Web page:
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Health: Overcoming sleeping problems

Updated: 2011-08-11 18:24

<STRONG>Health</STRONG>: Overcoming sleeping problems

Since arriving in Beijing I've suffered terrible insomnia. I've had problems before, but never like this. I'm 55. What can I do to guarantee a good night's sleep?

Insomnia is a common problem all over the world, but there are many causes for sleeping problems, so we need to dig deeper into your history. For example, why do you think you've only had sleeping problems since arriving in Beijing? What is different about your lifestyle here? Smoking cigarettes certainly disrupts normal sleep, as the nicotine stays in your system for hours. Alcohol can initially make people sleepy, but then they wake up after a few hours. Caffeine is a common culprit for insomnia; many people who have caffeine in the afternoon or with dinner can develop poor sleep, even if this was routine for many years. It seems that as we get older, our bodies cannot process the caffeine as well. When I was an undergrad, I could have coffee at midnight and still sleep fine. Now if I have any caffeine after 4 pm I will have a lot of trouble falling asleep.

The most common reason I've seen in China for sleeping problems is overwork – people simply work too hard, late into the night. They read their laptops in bed and expect to have a normal sleep. It just doesn't work that way. Watching a screen late at night (TV or computer) can disrupt a healthy sleep routine. Also, the stress of thinking about unfinished work keeps many people awake at night.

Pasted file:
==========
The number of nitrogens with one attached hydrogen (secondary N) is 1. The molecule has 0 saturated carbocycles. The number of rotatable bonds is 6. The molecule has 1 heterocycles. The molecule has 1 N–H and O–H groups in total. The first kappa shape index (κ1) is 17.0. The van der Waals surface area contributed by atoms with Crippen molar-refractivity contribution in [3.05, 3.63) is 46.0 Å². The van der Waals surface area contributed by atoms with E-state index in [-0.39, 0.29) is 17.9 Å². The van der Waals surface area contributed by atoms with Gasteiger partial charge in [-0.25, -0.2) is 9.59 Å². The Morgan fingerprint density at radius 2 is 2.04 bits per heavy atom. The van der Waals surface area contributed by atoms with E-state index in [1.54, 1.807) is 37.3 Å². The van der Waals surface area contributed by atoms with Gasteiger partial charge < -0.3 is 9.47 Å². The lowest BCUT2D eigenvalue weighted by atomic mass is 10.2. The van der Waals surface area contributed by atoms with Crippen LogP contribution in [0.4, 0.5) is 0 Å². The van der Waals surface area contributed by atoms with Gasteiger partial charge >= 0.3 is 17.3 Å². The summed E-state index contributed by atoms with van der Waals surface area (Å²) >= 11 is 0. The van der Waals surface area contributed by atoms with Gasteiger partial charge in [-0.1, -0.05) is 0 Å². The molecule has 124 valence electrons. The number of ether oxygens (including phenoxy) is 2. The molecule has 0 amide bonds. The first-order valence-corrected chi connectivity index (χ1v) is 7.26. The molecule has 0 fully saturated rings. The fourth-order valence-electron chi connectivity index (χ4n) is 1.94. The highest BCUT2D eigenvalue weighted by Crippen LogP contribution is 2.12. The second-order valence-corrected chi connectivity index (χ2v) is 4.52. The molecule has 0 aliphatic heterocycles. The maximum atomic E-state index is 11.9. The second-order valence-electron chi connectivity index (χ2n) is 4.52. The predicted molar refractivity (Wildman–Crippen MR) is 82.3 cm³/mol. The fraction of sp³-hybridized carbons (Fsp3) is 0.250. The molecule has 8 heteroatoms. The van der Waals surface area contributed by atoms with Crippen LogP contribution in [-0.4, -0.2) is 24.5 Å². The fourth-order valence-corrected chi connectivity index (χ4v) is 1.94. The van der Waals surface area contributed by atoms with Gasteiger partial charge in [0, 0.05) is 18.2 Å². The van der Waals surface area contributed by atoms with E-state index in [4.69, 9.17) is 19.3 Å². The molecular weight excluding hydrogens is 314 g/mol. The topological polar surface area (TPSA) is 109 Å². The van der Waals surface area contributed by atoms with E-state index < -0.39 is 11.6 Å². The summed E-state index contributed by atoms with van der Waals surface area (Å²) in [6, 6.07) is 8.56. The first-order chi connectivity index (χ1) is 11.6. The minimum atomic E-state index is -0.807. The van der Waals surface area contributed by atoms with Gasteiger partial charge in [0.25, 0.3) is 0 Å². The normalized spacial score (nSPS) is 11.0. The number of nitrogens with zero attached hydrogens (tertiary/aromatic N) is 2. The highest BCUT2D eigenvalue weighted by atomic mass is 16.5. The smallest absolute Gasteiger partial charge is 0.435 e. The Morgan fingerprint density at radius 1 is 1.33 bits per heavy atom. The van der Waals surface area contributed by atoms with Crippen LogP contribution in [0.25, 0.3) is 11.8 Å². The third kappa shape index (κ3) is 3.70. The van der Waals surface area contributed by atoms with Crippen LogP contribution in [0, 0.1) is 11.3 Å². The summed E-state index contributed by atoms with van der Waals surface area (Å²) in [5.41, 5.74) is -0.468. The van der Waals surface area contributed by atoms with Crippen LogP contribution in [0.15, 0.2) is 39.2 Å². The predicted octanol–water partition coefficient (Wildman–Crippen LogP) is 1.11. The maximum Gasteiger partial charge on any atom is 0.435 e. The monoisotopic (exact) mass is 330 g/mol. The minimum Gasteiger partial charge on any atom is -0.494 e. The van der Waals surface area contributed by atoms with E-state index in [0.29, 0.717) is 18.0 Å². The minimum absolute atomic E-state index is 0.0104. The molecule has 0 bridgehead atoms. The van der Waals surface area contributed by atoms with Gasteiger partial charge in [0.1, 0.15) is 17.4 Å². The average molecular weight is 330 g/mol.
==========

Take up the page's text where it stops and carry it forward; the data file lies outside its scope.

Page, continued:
I suggest you first take a look at your lifestyle in Beijing and how it was before to figure out what could be causing your insomnia and fix that change. Again, major culprits are caffeine, nicotine and alcohol, as well as stress.

There are many healthy ways to get a better night's sleep, especially regular exercise, which studies have shown can help with better sleep quality. Another technique could be to stop looking at any screen at least two hours before bedtime, while many people feel more relaxed at night after a herbal tea, such as chamomile.

As for medicines, there are a few prescriptions that can help you sleep better, but they are always a last resort and only taken as needed. It's far healthier to work on lifestyle changes first; if you still have problems, you should discuss with your doctor.

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Answers supplied by Dr Richard Saint Cyr, a family medicine doctor and director of clinical marketing and communications at United Family Hospital in Beijing. Read more from Richard on his blog, My Health Beijing.